Bronze with a green patina: 15.5(h) x 9.3(w) in / 39.4(h) x 23.5(w) cm
Stamped with monogram, numbered and dated on the reverse: 3/4 46
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Dundee 1922 - 2012 London
Ref: BZ 218
Stamped with monogram, numbered & dated on the reverse: 3/4 46
Bronze with green patina: 15 ½ x 9 ¼ x ⅝ in / 39.4 x 23.5 x 1.6 cm
On a York stone base: 3 ⅛ x 7 ⅜ x 4 ⅛ in / 7.9 x 18.7 x 10.5 cm
Conceived in cement in 1946 and cast by AB Fine Art Foundry circa 2007 in a numbered edition of 4 plus one artist's cast
Gerard Valkier, Paris
Richard Morphet, William Turnbull: sculpture and painting, exh. cat., The Tate Gallery, London, 1973, p.22, fig.2 (another cast illus.)
Ann Elliot, Sculpture at Goodwood 1, exh. cat., The Hat Hill Sculpture Foundation, 1995, p.64
Amanda A Davidson, The Sculpture of William Turnbull, The Henry Moore Foundation in association with Lund Humphries, Aldershot, 2005, pp.12, 79, cat. no.3, another cast illus.
Jon Wood (ed.), William Turnbull: International Modern Artist, Lund Humphries in association with Turnbull Studio, London, 2022, p.309, another cast illus. p.24
This extraordinary work is one of the first recorded sculptures created by William Turnbull in 1946. A tall, elongated trapezium, the flat, frontal Mask is divided into three tapering triangles; the outer forms bearing deep circular recessions at the centre of raised spirals, suggesting eyes. The third, central triangle is articulated with horizontal lines above a third, semi-circular hollow to the right, with four lines echoing its arc to the left, evoking a mouth or flared nostril. With its textured surface and variegated patina resembling an ancient artefact, Mask, a common theme in non-western traditions, became a recurrent motif in Turnbull’s art. Inspired by the simple forms of archaeological and anthropological objects, as well as pre-classical forms of art, in particular African and Greek theatrical masks, Turnbull created further solid pieces during the 1950s, accentuating their surfaces. The artist declared, ‘the mask is a marvellous example of the attempt to fix that which is maybe most continuously fleeting and mobile – the expression on a face.’
As well as a human head, Amanda Davidson suggests, Mask, 1946 ‘also appears to represent a horse’s head, but again is flat and frontal, using the conventions of masks to present a three-dimensional impression in a two-dimensional manner in sculpture.’ Turnbull created a sculpture entitled Horse at the same time as Mask, 1946, ‘exploring cubist ideas of simplifying subjects to elemental shapes in sculptural form.’ The equine subject was inspired by the marble Horse of Selene, dated c.438-2BC, from the frieze on the east pediment of the Parthenon, on display at the British Museum, ‘a work that Turnbull saw while studying at the Slade and deeply admired. As he explores the theme of the horse and the horse’s head throughout his career, he draws upon his memory of this ancient piece to inspire his entire series of Horses.’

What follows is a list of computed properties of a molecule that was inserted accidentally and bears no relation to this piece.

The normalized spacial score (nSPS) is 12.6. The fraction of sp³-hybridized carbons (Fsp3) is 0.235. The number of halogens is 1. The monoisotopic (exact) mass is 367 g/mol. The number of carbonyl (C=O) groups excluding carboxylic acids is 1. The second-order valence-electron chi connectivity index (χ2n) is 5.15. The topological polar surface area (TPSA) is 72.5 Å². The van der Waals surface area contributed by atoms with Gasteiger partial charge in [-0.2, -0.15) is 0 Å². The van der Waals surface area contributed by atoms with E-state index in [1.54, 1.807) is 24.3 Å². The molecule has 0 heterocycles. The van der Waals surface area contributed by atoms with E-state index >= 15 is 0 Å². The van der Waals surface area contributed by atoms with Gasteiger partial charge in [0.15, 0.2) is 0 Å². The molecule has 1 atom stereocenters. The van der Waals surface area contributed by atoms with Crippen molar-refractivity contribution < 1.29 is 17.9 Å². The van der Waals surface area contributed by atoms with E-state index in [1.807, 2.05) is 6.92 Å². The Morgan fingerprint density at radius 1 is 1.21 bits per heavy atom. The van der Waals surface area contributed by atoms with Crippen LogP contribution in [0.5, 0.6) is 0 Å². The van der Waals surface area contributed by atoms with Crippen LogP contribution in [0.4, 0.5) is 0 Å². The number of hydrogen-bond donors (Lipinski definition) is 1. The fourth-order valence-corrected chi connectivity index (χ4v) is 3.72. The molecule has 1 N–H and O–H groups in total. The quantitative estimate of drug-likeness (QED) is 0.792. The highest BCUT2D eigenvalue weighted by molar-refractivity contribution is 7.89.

Having served in the RAF during the Second World War, where he was stationed in Canada, Ceylon (Sri Lanka) and India, Turnbull was demobbed in 1946 and briefly attended the Slade School of Art in London, initially in the painting department. Surprised by the institution’s academic teaching and limited view of art, he quickly transferred to the sculpture department, run by Professor A.H. Gerrard, ‘which had a more enjoyable workshop atmosphere.’ Here he met and befriended fellow Scottish artist, Eduardo Paolozzi (1924-2005), who shared his interest in modern European art. While there, Davidson relates, ‘both developed radically direct methods of production that they used as well as the traditional clay modelling promoted by the Slade, depending on what type of surface they wanted…these more direct ways of working lent themselves to new ways of thinking about art. For Turnbull, plaster high-lighted the necessary mediation of the artist in the art process. He ‘was very suspicious about beautiful materials, but there was something about this bag of dust, because the plaster had to be all of you; you making it out of nothing and that defined the thing.’ Using a similar working method to combine powder and liquid, Mask, 1946, was originally executed in cement, its surface articulated with designs in string and later cast in bronze.
 The artist cited in Amanda A Davidson, The Sculpture of William Turnbull, op. cit., p.28.
 Amanda A Davidson, op. cit., p.12.
 Ibid., p.12.
 Ibid., p.72.
 Ibid., p.11.
 Ibid., p.11. The artist in ‘Existentialism and post-war British art’ by David Mellor, in Paris Post-War: Art & Existentialism 1945-55, ed. Francis Morris, Tate, London, 1993, p.60.
 The Turnbull Estate relates that the artist was not able to cast the work at the time it was conceived as it was too expensive.